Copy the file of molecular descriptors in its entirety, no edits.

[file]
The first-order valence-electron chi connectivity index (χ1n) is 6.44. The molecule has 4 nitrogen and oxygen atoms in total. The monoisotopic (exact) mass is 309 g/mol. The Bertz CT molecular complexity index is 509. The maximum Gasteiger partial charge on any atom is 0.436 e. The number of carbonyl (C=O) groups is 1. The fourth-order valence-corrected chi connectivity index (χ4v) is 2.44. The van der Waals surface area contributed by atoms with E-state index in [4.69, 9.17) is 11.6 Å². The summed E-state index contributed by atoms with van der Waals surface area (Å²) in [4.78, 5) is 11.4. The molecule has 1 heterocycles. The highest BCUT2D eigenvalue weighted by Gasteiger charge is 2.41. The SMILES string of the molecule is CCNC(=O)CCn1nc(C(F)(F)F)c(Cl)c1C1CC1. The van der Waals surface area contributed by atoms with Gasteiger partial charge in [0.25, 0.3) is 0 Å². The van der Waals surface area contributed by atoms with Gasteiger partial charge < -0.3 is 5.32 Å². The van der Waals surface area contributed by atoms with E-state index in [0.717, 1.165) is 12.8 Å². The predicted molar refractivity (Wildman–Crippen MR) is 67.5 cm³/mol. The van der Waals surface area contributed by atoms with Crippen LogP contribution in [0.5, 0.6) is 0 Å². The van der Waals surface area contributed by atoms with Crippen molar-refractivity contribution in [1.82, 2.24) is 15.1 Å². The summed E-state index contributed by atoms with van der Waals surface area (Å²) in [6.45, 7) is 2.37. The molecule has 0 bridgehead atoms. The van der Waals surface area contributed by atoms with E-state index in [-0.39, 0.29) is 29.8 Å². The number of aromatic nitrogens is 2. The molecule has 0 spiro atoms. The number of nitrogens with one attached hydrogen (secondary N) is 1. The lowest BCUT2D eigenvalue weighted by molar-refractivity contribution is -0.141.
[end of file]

The first-order valence-electron chi connectivity index (χ1n) is 6.44. The molecule has 4 nitrogen and oxygen atoms in total. The monoisotopic (exact) mass is 309 g/mol. The Bertz CT molecular complexity index is 509. The maximum Gasteiger partial charge on any atom is 0.436 e. The number of carbonyl (C=O) groups is 1. The fourth-order valence-corrected chi connectivity index (χ4v) is 2.44. The van der Waals surface area contributed by atoms with E-state index in [4.69, 9.17) is 11.6 Å². The summed E-state index contributed by atoms with van der Waals surface area (Å²) in [4.78, 5) is 11.4. The molecule has 1 heterocycles. The highest BCUT2D eigenvalue weighted by Gasteiger charge is 2.41. The SMILES string of the molecule is CCNC(=O)CCn1nc(C(F)(F)F)c(Cl)c1C1CC1. The van der Waals surface area contributed by atoms with Gasteiger partial charge in [0.25, 0.3) is 0 Å². The van der Waals surface area contributed by atoms with Gasteiger partial charge < -0.3 is 5.32 Å². The van der Waals surface area contributed by atoms with E-state index in [0.717, 1.165) is 12.8 Å². The predicted molar refractivity (Wildman–Crippen MR) is 67.5 cm³/mol. The van der Waals surface area contributed by atoms with Crippen LogP contribution in [0.5, 0.6) is 0 Å². The van der Waals surface area contributed by atoms with Crippen molar-refractivity contribution in [1.82, 2.24) is 15.1 Å². The summed E-state index contributed by atoms with van der Waals surface area (Å²) in [6.45, 7) is 2.37. The molecule has 0 bridgehead atoms. The van der Waals surface area contributed by atoms with E-state index in [-0.39, 0.29) is 29.8 Å². The number of aromatic nitrogens is 2. The molecule has 0 spiro atoms. The number of nitrogens with one attached hydrogen (secondary N) is 1. The lowest BCUT2D eigenvalue weighted by molar-refractivity contribution is -0.141.